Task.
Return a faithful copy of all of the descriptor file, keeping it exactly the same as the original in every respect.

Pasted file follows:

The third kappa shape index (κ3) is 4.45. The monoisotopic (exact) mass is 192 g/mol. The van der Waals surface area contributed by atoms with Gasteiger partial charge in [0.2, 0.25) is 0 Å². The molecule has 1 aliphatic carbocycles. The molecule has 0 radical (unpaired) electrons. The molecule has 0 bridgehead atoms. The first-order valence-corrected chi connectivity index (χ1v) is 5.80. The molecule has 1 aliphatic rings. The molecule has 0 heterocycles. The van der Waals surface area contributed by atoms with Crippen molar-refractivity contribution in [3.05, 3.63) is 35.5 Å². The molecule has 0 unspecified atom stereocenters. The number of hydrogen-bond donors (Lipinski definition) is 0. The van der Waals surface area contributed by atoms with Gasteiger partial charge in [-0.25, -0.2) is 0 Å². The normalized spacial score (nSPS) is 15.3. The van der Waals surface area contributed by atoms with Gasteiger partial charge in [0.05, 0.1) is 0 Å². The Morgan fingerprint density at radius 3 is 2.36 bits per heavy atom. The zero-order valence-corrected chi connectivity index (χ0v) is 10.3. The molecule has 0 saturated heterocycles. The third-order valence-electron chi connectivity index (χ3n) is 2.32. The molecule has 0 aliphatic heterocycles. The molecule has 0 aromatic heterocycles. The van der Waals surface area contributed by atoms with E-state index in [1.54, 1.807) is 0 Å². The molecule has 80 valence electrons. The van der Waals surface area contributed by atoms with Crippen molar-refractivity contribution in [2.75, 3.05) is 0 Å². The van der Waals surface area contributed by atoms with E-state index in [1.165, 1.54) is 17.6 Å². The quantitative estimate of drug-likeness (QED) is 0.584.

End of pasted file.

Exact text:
The third kappa shape index (κ3) is 4.45. The monoisotopic (exact) mass is 192 g/mol. The van der Waals surface area contributed by atoms with Gasteiger partial charge in [0.2, 0.25) is 0 Å². The molecule has 1 aliphatic carbocycles. The molecule has 0 radical (unpaired) electrons. The molecule has 0 bridgehead atoms. The first-order valence-corrected chi connectivity index (χ1v) is 5.80. The molecule has 1 aliphatic rings. The molecule has 0 heterocycles. The van der Waals surface area contributed by atoms with Crippen molar-refractivity contribution in [3.05, 3.63) is 35.5 Å². The molecule has 0 unspecified atom stereocenters. The number of hydrogen-bond donors (Lipinski definition) is 0. The van der Waals surface area contributed by atoms with Gasteiger partial charge in [-0.25, -0.2) is 0 Å². The normalized spacial score (nSPS) is 15.3. The van der Waals surface area contributed by atoms with Gasteiger partial charge in [0.05, 0.1) is 0 Å². The Morgan fingerprint density at radius 3 is 2.36 bits per heavy atom. The zero-order valence-corrected chi connectivity index (χ0v) is 10.3. The molecule has 0 saturated heterocycles. The third-order valence-electron chi connectivity index (χ3n) is 2.32. The molecule has 0 aliphatic heterocycles. The molecule has 0 aromatic heterocycles. The van der Waals surface area contributed by atoms with E-state index in [1.54, 1.807) is 0 Å². The molecule has 80 valence electrons. The van der Waals surface area contributed by atoms with Crippen molar-refractivity contribution in [2.75, 3.05) is 0 Å². The van der Waals surface area contributed by atoms with E-state index in [1.165, 1.54) is 17.6 Å². The quantitative estimate of drug-likeness (QED) is 0.584.